According to the findings:
- Paid search is a clear front-runner in both budget and ROI with about 50% of respondents saying it had a great return.
- More than 40% of marketers said that email marketing to their house lists had great ROI.
- More than 70% of marketers use display ads, such as banners and buttons, but less than 15% said they generate good ROI.
The gurus at MarketingSherpa are predicting that as the economy gets tighter more marketers may move dollars into more reliable ROI generators this year. Topping the list of reliable ROI efforts are pay-per-click (PPC) search ads, emails to house lists and search engine optimization.
As marketers, our final goal in business is to persuade the customer to perform a certain action – visit our website, try our service, buy our product, and so on, through a series of targeted communication efforts.
When our marketing efforts fail to get the attention of new customers and keep existing customers coming back for more, they leave. Especially with our current economic situation, customers are more sensitive to the messages they receive and those they choose to reject.
I came across a great blog post over at Marketing for Technology where author Paul Dunay shared some valuable advice on how NOT to create customer loyalty in tough times.
As a loyal customer to a major hotel chain, Paul was taken aback when he recently found this email in his inbox:
Dear Mr. Dunay
We miss you! We noticed there hasn’t been any activity on your Hotel Loyalty card for 9 months and in order to keep your Hotel Loyalty card you must maintain activity at least once in a 12 month period. If we don’t see any activity in the next 3 months we will cancel your card and you will forfeit your points.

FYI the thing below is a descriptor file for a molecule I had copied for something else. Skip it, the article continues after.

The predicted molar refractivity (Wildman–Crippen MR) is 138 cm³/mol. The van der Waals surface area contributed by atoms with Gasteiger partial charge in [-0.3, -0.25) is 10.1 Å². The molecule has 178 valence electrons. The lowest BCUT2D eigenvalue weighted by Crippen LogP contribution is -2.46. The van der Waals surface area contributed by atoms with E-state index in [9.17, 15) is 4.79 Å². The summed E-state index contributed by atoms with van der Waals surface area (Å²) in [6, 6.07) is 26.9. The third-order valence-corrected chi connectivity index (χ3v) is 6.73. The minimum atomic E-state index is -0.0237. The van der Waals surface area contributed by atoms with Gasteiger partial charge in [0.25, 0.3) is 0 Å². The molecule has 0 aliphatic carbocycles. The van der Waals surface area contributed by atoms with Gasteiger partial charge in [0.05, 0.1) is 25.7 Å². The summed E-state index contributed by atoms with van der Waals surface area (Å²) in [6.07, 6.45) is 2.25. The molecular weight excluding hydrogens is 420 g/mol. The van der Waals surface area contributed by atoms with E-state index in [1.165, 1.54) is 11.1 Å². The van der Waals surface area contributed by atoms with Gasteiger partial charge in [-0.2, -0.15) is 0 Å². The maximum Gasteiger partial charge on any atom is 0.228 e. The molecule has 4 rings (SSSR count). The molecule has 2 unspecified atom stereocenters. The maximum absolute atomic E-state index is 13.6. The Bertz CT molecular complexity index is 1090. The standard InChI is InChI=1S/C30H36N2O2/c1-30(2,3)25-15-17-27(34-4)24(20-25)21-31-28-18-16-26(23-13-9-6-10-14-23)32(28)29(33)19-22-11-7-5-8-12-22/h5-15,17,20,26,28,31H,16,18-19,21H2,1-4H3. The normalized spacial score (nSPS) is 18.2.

Signed the SVP of Customer Loyalty
So what’s a loyal customer to do in this situation?
Immediately spent all my points on a gift for my son, called their hotline and cancelled my card and emailed the SVP of Customer Loyalty to tell him – I won’t be coming back even when the economic climate gets better.
The hotel permanently changed my behavior AGAINST them – way to go SVP of Customer Loyalty and thanks for the clock radio for my son!
Marketing tip of the day: Don’t try to scare customers into coming back. It doesn’t work.
New research shows that the length of your email subject lines may not be the most important factor when it comes to email performance.
While sending emails with shorter subject lines does correlate with higher open and click-thru rates, subject-line word order and content may be just as important to email performance, according to new research by U.S. marketing services firm Epsilon.
Epsilon analyzed more than one billion emails over almost 20,000 separate campaigns, finding that the relationship between subject-line length and open and click-thru rates is relatively weak.
The most critical email success factors include word order, word choice and brand and audience awareness, according to their analysis.
“Marketers should keep in mind that most recipients will likely decide to open an email based on their relationship with the sender and the first 38 to 47 characters of the subject line,” the report stated. “However, that decision may depend less on a subject line of 38 to 47 characters, and more on the information those 38 to 47 characters contain. campaign, the vital piece of information may be the brand name. For another, it may be the consumer benefit.”
Here’s what you should do:
- Put the most emphasis on positioning the most important elements first. Put the most important information at the beginning of your subject lines.
- Keep subject lines as short as possible. Use only as many characters as you need to convey the message. Use long subject lines only when there is a compelling reason to do so.
We usually spend the most time thinking about and testing the creative aspects of emails, leaving little time to focus on subject lines. Remember, more people will be looking at our subject lines than will ever take a peek at the creative.